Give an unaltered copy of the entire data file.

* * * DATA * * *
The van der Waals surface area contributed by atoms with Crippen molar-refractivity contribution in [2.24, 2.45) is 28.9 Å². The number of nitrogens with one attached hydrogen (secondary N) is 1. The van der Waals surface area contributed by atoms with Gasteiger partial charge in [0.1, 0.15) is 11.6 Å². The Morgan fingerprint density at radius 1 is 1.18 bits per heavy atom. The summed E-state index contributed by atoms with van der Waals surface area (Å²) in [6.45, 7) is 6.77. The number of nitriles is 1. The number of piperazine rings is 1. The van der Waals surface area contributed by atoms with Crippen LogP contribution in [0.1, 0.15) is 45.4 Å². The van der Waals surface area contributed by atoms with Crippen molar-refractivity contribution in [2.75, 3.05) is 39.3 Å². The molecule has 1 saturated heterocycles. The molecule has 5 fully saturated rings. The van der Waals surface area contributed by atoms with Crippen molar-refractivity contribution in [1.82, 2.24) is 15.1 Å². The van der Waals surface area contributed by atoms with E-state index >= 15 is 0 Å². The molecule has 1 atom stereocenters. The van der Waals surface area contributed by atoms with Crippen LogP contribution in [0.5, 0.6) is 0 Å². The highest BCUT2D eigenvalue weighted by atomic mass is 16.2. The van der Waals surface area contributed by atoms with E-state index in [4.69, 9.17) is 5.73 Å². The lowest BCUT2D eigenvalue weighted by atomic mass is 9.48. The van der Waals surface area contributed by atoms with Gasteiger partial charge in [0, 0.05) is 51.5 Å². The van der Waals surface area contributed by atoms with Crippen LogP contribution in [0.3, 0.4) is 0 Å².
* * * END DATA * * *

The van der Waals surface area contributed by atoms with Crippen molar-refractivity contribution in [2.24, 2.45) is 28.9 Å². The number of nitrogens with one attached hydrogen (secondary N) is 1. The van der Waals surface area contributed by atoms with Gasteiger partial charge in [0.1, 0.15) is 11.6 Å². The Morgan fingerprint density at radius 1 is 1.18 bits per heavy atom. The summed E-state index contributed by atoms with van der Waals surface area (Å²) in [6.45, 7) is 6.77. The number of nitriles is 1. The number of piperazine rings is 1. The van der Waals surface area contributed by atoms with Crippen LogP contribution in [0.1, 0.15) is 45.4 Å². The van der Waals surface area contributed by atoms with Crippen molar-refractivity contribution in [2.75, 3.05) is 39.3 Å². The molecule has 1 saturated heterocycles. The molecule has 5 fully saturated rings. The van der Waals surface area contributed by atoms with Crippen molar-refractivity contribution in [1.82, 2.24) is 15.1 Å². The van der Waals surface area contributed by atoms with E-state index >= 15 is 0 Å². The molecule has 1 atom stereocenters. The van der Waals surface area contributed by atoms with Crippen LogP contribution in [0.5, 0.6) is 0 Å². The highest BCUT2D eigenvalue weighted by atomic mass is 16.2. The van der Waals surface area contributed by atoms with E-state index in [4.69, 9.17) is 5.73 Å². The lowest BCUT2D eigenvalue weighted by atomic mass is 9.48. The van der Waals surface area contributed by atoms with Gasteiger partial charge in [0, 0.05) is 51.5 Å². The van der Waals surface area contributed by atoms with Crippen LogP contribution in [0.3, 0.4) is 0 Å².